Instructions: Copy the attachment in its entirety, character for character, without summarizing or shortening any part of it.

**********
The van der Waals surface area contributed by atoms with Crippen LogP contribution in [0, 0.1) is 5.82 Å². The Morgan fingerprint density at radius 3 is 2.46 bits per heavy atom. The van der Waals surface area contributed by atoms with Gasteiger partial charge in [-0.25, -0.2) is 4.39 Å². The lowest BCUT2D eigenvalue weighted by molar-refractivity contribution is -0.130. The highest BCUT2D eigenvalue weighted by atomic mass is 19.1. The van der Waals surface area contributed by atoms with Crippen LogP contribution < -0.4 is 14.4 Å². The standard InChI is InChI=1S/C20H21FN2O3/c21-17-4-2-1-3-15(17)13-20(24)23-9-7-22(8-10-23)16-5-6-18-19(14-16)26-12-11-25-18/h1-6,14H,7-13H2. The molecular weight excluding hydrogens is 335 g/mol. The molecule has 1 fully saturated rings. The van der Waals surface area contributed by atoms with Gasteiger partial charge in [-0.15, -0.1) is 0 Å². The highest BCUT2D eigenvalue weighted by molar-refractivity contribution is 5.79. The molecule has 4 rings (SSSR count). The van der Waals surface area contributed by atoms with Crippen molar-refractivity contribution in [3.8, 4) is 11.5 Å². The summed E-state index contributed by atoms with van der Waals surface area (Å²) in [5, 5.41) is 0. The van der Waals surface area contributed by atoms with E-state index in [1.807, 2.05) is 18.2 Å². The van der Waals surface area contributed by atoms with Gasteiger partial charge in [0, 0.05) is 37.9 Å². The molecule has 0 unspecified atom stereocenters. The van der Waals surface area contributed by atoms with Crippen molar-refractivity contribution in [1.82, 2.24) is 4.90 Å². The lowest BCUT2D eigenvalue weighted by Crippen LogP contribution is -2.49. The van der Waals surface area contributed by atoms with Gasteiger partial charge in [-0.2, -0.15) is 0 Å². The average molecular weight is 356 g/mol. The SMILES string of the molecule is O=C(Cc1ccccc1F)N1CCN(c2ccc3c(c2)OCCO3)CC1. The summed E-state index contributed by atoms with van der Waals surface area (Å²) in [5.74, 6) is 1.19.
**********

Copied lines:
The van der Waals surface area contributed by atoms with Crippen LogP contribution in [0, 0.1) is 5.82 Å². The Morgan fingerprint density at radius 3 is 2.46 bits per heavy atom. The van der Waals surface area contributed by atoms with Gasteiger partial charge in [-0.25, -0.2) is 4.39 Å². The lowest BCUT2D eigenvalue weighted by molar-refractivity contribution is -0.130. The highest BCUT2D eigenvalue weighted by atomic mass is 19.1. The van der Waals surface area contributed by atoms with Crippen LogP contribution < -0.4 is 14.4 Å². The standard InChI is InChI=1S/C20H21FN2O3/c21-17-4-2-1-3-15(17)13-20(24)23-9-7-22(8-10-23)16-5-6-18-19(14-16)26-12-11-25-18/h1-6,14H,7-13H2. The molecular weight excluding hydrogens is 335 g/mol. The molecule has 1 fully saturated rings. The van der Waals surface area contributed by atoms with Gasteiger partial charge in [-0.15, -0.1) is 0 Å². The highest BCUT2D eigenvalue weighted by molar-refractivity contribution is 5.79. The molecule has 4 rings (SSSR count). The van der Waals surface area contributed by atoms with Crippen molar-refractivity contribution in [3.8, 4) is 11.5 Å². The summed E-state index contributed by atoms with van der Waals surface area (Å²) in [5, 5.41) is 0. The van der Waals surface area contributed by atoms with E-state index in [1.807, 2.05) is 18.2 Å². The van der Waals surface area contributed by atoms with Gasteiger partial charge in [0, 0.05) is 37.9 Å². The molecule has 0 unspecified atom stereocenters. The van der Waals surface area contributed by atoms with Crippen molar-refractivity contribution in [1.82, 2.24) is 4.90 Å². The lowest BCUT2D eigenvalue weighted by Crippen LogP contribution is -2.49. The van der Waals surface area contributed by atoms with Gasteiger partial charge in [-0.2, -0.15) is 0 Å². The average molecular weight is 356 g/mol. The SMILES string of the molecule is O=C(Cc1ccccc1F)N1CCN(c2ccc3c(c2)OCCO3)CC1. The summed E-state index contributed by atoms with van der Waals surface area (Å²) in [5.74, 6) is 1.19.